Plans for \"orphan\" electroscrap spark ire
Electronics makers have slammed a decision by the European Parliament\'s environment committee today to oblige industry, under draft EU electroscrap recycling legislation, to shoulder collectively the treatment costs of untraceable \"orphan\" product waste.
In their first reading of the WEEE directive, EU governments have already pushed for this approach. The committee\'s vote makes it much more likely that the full parliament will also back it at second reading next month (ED 07/06/01). Opponents argue that the clause will actually encourage companies to cheat, creating more orphan waste.
Following the vote, industry lobbyists complained that the clause would encourage more \"free-rider\" companies to ignore their obligations under the law. Even the parliament\'s own rapporteur on the WEEE directive, Karl-Heinz Florenz, had opposed it. He argued that a requirement on all companies to provide financial guarantees for end-of-life equipment should eliminate the orphan waste problem (ED 11/02/02).
While the environment committee supported a requirement for such guarantees, opponents of the orphan waste clause say this will effectively neuter their effectiveness. \"It allows member states to say [they] won\'t police the guarantee,\" an industry source told Environment Daily.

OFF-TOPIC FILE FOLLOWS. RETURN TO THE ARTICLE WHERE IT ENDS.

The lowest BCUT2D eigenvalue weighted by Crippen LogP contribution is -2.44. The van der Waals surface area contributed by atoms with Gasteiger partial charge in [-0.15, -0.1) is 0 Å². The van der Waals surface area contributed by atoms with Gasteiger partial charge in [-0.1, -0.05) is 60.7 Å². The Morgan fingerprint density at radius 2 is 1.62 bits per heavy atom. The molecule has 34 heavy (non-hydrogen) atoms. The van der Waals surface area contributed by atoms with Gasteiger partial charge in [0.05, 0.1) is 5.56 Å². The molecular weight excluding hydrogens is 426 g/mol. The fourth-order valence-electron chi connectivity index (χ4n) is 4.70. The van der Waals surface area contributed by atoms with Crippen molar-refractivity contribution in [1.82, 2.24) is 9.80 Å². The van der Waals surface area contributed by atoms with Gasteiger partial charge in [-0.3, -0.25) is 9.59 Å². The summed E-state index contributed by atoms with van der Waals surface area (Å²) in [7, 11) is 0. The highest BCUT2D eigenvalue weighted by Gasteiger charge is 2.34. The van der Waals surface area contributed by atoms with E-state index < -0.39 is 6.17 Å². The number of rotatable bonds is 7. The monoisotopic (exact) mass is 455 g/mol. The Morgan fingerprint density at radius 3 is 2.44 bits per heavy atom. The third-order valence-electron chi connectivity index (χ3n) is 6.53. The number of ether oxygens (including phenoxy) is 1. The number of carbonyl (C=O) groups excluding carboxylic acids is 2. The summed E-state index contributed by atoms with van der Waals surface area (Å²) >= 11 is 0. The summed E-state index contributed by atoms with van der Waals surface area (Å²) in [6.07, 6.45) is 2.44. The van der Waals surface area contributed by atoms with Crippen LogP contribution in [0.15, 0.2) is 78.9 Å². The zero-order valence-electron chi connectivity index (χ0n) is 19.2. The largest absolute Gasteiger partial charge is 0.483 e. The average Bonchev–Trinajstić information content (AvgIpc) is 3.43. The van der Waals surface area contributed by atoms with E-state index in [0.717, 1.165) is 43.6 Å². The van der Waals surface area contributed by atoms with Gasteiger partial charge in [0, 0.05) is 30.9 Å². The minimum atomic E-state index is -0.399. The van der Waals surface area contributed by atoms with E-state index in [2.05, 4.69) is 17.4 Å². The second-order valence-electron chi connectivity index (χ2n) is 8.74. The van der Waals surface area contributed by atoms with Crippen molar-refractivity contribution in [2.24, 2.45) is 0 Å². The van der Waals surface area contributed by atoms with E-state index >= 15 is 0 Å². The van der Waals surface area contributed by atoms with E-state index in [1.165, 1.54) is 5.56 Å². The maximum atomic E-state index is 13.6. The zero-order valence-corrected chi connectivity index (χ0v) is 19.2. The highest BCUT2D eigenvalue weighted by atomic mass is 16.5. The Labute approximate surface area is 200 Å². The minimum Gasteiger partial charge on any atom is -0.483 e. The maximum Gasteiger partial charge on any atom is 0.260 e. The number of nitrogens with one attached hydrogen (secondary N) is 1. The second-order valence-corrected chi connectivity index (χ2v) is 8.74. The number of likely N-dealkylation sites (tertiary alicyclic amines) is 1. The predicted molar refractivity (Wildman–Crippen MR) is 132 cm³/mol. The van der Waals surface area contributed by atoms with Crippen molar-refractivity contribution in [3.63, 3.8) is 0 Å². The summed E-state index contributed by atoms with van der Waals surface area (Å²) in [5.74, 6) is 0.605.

On other issues, the committee backed Mr Florenz\'s insistence that the directive should mandate individual company-by-company financial responsibility for recycling of non-orphan waste. In contrast, environment ministers want to give member states freedom to introduce collective responsibility, following the Dutch model.
Meanwhile, MEPs said all electroscrap should be collected separately from the municipal waste stream. They also voted to raise each country\'s collection target to six kilograms per head per year, and raised recycling targets slightly.
They voted against exempting small and medium-sized businesses from the law, and said waste reuse should have priority. Under the wording adopted, producers would have to design equipment \"so far as practical\" in such a way as \"not to prevent its being reused in whole appliances or in parts.\"
In the sister directive on restricting hazardous substances in electronics manufacture, MEPs brought forward to January 2006 the date for phasing out the use of mercury, lead, cadmium and hexavalent chromium, but said member states should be able to set earlier dates individually if they wished. Further substance bans should be agreed through full co-decision and not through committee procedures, they said.
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